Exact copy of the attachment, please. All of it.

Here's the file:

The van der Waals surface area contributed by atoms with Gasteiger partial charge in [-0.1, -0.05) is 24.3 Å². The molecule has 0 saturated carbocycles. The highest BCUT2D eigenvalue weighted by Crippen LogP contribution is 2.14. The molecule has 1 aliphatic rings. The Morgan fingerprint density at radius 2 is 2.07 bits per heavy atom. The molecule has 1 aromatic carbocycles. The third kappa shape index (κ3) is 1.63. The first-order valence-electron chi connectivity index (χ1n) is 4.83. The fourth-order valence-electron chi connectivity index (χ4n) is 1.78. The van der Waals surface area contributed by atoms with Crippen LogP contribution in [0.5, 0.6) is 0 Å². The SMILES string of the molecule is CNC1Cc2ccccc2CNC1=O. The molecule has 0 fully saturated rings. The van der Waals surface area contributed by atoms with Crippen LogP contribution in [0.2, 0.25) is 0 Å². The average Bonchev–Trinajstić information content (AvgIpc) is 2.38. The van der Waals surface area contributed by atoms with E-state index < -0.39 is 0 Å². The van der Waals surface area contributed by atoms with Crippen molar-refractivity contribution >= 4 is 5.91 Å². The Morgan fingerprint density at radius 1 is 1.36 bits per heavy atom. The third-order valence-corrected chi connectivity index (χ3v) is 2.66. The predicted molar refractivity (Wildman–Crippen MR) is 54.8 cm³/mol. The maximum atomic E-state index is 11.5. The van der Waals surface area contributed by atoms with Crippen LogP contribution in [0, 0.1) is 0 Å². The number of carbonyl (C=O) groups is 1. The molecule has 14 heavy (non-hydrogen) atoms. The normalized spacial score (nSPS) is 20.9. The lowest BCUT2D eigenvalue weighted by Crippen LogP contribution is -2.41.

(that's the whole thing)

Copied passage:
The van der Waals surface area contributed by atoms with Gasteiger partial charge in [-0.1, -0.05) is 24.3 Å². The molecule has 0 saturated carbocycles. The highest BCUT2D eigenvalue weighted by Crippen LogP contribution is 2.14. The molecule has 1 aliphatic rings. The Morgan fingerprint density at radius 2 is 2.07 bits per heavy atom. The molecule has 1 aromatic carbocycles. The third kappa shape index (κ3) is 1.63. The first-order valence-electron chi connectivity index (χ1n) is 4.83. The fourth-order valence-electron chi connectivity index (χ4n) is 1.78. The van der Waals surface area contributed by atoms with Crippen LogP contribution in [0.5, 0.6) is 0 Å². The SMILES string of the molecule is CNC1Cc2ccccc2CNC1=O. The molecule has 0 fully saturated rings. The van der Waals surface area contributed by atoms with Crippen LogP contribution in [0.2, 0.25) is 0 Å². The average Bonchev–Trinajstić information content (AvgIpc) is 2.38. The van der Waals surface area contributed by atoms with E-state index < -0.39 is 0 Å². The van der Waals surface area contributed by atoms with Crippen molar-refractivity contribution >= 4 is 5.91 Å². The Morgan fingerprint density at radius 1 is 1.36 bits per heavy atom. The third-order valence-corrected chi connectivity index (χ3v) is 2.66. The predicted molar refractivity (Wildman–Crippen MR) is 54.8 cm³/mol. The maximum atomic E-state index is 11.5. The van der Waals surface area contributed by atoms with Crippen LogP contribution in [0, 0.1) is 0 Å². The number of carbonyl (C=O) groups is 1. The molecule has 14 heavy (non-hydrogen) atoms. The normalized spacial score (nSPS) is 20.9. The lowest BCUT2D eigenvalue weighted by Crippen LogP contribution is -2.41.